‘Ultimately we are all about delivering a great service to our customers. But it is important to us that we have an independent verification of the systems in place that help us achieve this. ISO 9001 will help us continue to improve both the level of service we offer to our customers and the customer satisfaction we can provide.”
For more information about the training services we provide visit our website here, or contact us on +44 1397 703786 or firstname.lastname@example.org
In their latest Making Waves magazine the International Marine Contractor’s Association (IMCA) highlights that their diving frameworks have been updated to reflect the growing use of Nitrox in commercial diving practices. Working in collaboration with the subsea industry, The Underwater Centre introduced Nitrox training in 2014 in recognition and anticipation of the increased use of Nitrox, and welcomes the update.
IMCA said, “As a result of a recent request by industry, IMCA has introduced optional nitrox competencies within its current diving competence assurance scheme. IMCA’s frameworks for air (surface supplied) diving supervisors (D 03) and surface supplied divers (D 05) have both been updated. The new competencies encompass; nitrox related safety, nitrox diving operations and nitrox related diving emergencies. Whilst it is accepted that some national diver training programmes already include the theory of diving breathing gases other than air, this change will help contractors to demonstrate that all of their offshore diving personnel, using nitrox as a breathing mixture, are competent to do so.”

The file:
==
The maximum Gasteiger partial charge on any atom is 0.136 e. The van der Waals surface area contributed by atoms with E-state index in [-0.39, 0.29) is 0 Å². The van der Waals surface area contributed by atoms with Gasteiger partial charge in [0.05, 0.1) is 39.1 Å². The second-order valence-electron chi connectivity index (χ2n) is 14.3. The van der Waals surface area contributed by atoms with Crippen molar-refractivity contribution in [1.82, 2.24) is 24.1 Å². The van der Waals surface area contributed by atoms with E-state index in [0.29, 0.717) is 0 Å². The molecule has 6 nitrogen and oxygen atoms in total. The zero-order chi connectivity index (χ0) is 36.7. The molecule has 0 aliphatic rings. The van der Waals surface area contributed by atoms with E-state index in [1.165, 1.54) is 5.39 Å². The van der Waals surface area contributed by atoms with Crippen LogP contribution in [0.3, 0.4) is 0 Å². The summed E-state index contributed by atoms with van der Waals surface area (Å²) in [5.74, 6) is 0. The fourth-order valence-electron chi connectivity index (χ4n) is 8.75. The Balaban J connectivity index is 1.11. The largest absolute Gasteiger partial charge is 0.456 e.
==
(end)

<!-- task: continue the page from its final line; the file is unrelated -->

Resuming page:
What this means for divers and dive companies
Alf Leadbitter, Dive Training Authority at The Underwater Centre, explains, “In practical terms this means dive companies will have to prove that their divers are competent in dealing with the issues which have been added to D03.”
Steve Ham, Commercial Director at the Centre, adds, “All of our air diving students now leave with a Nitrox ticket which includes theoretical and practical instruction in Nitrox standards. We can also run this as a stand-alone course and we hope it will help contractors demonstrate that their diving personnel are competent in the use of Nitrox.”
The inclusion of Nitrox training in The Underwater Centre’s Premium and Construction commercial diver packages for 2016 – including a dive using nitrox – means that our commercial diving graduates will already meet these new competencies, thus helping to make them more employable. Read more about Nitrox training on this recent blog post.
To find out more about Commercial Enriched Air Nitrox training, visit our website here, or contact us on +44 1397 703786 or email email@example.com.